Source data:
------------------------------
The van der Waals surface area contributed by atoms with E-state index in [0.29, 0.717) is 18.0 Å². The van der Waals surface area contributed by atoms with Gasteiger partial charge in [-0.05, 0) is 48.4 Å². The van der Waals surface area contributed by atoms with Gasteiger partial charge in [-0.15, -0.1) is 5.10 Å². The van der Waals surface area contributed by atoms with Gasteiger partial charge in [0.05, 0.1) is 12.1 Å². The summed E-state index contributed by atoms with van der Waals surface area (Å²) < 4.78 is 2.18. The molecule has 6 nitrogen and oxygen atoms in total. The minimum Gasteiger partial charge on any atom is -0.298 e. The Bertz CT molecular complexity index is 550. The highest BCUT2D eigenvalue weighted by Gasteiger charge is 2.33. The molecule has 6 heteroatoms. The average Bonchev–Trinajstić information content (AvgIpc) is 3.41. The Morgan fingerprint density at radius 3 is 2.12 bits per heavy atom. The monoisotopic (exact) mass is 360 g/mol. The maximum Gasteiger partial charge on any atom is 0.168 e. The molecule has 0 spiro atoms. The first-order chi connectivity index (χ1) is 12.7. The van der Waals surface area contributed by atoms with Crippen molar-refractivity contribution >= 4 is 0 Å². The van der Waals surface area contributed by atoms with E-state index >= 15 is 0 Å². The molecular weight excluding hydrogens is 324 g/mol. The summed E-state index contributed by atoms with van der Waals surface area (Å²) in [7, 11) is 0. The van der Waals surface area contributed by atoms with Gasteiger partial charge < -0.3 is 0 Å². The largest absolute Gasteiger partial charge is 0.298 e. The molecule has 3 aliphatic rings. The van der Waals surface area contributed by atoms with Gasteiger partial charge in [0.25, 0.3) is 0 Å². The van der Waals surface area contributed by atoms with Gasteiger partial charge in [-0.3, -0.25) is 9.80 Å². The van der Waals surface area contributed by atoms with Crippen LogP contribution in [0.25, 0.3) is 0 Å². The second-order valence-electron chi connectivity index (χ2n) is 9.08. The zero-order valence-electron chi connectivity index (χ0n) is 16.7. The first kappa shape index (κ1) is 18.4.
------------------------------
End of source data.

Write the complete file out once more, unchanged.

The van der Waals surface area contributed by atoms with E-state index in [0.29, 0.717) is 18.0 Å². The van der Waals surface area contributed by atoms with Gasteiger partial charge in [-0.05, 0) is 48.4 Å². The van der Waals surface area contributed by atoms with Gasteiger partial charge in [-0.15, -0.1) is 5.10 Å². The van der Waals surface area contributed by atoms with Gasteiger partial charge in [0.05, 0.1) is 12.1 Å². The summed E-state index contributed by atoms with van der Waals surface area (Å²) < 4.78 is 2.18. The molecule has 6 nitrogen and oxygen atoms in total. The minimum Gasteiger partial charge on any atom is -0.298 e. The Bertz CT molecular complexity index is 550. The highest BCUT2D eigenvalue weighted by Gasteiger charge is 2.33. The molecule has 6 heteroatoms. The average Bonchev–Trinajstić information content (AvgIpc) is 3.41. The Morgan fingerprint density at radius 3 is 2.12 bits per heavy atom. The monoisotopic (exact) mass is 360 g/mol. The maximum Gasteiger partial charge on any atom is 0.168 e. The molecule has 0 spiro atoms. The first-order chi connectivity index (χ1) is 12.7. The van der Waals surface area contributed by atoms with Crippen molar-refractivity contribution >= 4 is 0 Å². The van der Waals surface area contributed by atoms with E-state index >= 15 is 0 Å². The molecular weight excluding hydrogens is 324 g/mol. The summed E-state index contributed by atoms with van der Waals surface area (Å²) in [7, 11) is 0. The van der Waals surface area contributed by atoms with Gasteiger partial charge < -0.3 is 0 Å². The largest absolute Gasteiger partial charge is 0.298 e. The molecule has 3 aliphatic rings. The van der Waals surface area contributed by atoms with Gasteiger partial charge in [0.25, 0.3) is 0 Å². The van der Waals surface area contributed by atoms with Gasteiger partial charge in [-0.3, -0.25) is 9.80 Å². The van der Waals surface area contributed by atoms with Crippen LogP contribution in [0.25, 0.3) is 0 Å². The second-order valence-electron chi connectivity index (χ2n) is 9.08. The zero-order valence-electron chi connectivity index (χ0n) is 16.7. The first kappa shape index (κ1) is 18.4.